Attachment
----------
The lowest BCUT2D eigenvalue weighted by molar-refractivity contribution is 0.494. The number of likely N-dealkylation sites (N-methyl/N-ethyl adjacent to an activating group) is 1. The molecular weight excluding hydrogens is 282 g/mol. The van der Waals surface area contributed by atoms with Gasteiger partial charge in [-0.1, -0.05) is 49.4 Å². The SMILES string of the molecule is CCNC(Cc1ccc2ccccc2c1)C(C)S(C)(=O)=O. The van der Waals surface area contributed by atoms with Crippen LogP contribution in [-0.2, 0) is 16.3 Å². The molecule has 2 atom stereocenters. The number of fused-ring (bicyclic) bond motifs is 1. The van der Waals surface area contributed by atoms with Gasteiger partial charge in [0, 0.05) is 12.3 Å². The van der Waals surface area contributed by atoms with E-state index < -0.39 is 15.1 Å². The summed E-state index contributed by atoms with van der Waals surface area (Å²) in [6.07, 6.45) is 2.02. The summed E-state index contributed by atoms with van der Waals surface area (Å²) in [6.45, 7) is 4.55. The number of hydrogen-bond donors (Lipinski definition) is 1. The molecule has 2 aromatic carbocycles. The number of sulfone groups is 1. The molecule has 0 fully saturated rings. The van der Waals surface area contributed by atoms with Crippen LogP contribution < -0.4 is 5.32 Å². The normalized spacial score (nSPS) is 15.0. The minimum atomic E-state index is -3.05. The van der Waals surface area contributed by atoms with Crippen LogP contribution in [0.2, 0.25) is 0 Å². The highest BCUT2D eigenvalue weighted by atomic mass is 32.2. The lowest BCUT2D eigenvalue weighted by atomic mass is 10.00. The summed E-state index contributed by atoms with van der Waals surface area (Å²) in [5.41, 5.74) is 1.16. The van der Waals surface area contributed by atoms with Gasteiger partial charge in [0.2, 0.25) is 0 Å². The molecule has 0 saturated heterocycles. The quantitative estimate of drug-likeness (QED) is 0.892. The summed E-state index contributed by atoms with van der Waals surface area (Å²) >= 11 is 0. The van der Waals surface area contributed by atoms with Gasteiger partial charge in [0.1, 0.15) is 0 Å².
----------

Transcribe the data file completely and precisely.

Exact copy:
The lowest BCUT2D eigenvalue weighted by molar-refractivity contribution is 0.494. The number of likely N-dealkylation sites (N-methyl/N-ethyl adjacent to an activating group) is 1. The molecular weight excluding hydrogens is 282 g/mol. The van der Waals surface area contributed by atoms with Gasteiger partial charge in [-0.1, -0.05) is 49.4 Å². The SMILES string of the molecule is CCNC(Cc1ccc2ccccc2c1)C(C)S(C)(=O)=O. The van der Waals surface area contributed by atoms with Crippen LogP contribution in [-0.2, 0) is 16.3 Å². The molecule has 2 atom stereocenters. The number of fused-ring (bicyclic) bond motifs is 1. The van der Waals surface area contributed by atoms with Gasteiger partial charge in [0, 0.05) is 12.3 Å². The van der Waals surface area contributed by atoms with E-state index < -0.39 is 15.1 Å². The summed E-state index contributed by atoms with van der Waals surface area (Å²) in [6.07, 6.45) is 2.02. The summed E-state index contributed by atoms with van der Waals surface area (Å²) in [6.45, 7) is 4.55. The number of hydrogen-bond donors (Lipinski definition) is 1. The molecule has 2 aromatic carbocycles. The number of sulfone groups is 1. The molecule has 0 fully saturated rings. The van der Waals surface area contributed by atoms with Crippen LogP contribution < -0.4 is 5.32 Å². The normalized spacial score (nSPS) is 15.0. The minimum atomic E-state index is -3.05. The van der Waals surface area contributed by atoms with Crippen LogP contribution in [0.2, 0.25) is 0 Å². The highest BCUT2D eigenvalue weighted by atomic mass is 32.2. The lowest BCUT2D eigenvalue weighted by atomic mass is 10.00. The summed E-state index contributed by atoms with van der Waals surface area (Å²) in [5.41, 5.74) is 1.16. The van der Waals surface area contributed by atoms with Gasteiger partial charge in [0.2, 0.25) is 0 Å². The molecule has 0 saturated heterocycles. The quantitative estimate of drug-likeness (QED) is 0.892. The summed E-state index contributed by atoms with van der Waals surface area (Å²) >= 11 is 0. The van der Waals surface area contributed by atoms with Gasteiger partial charge in [0.1, 0.15) is 0 Å².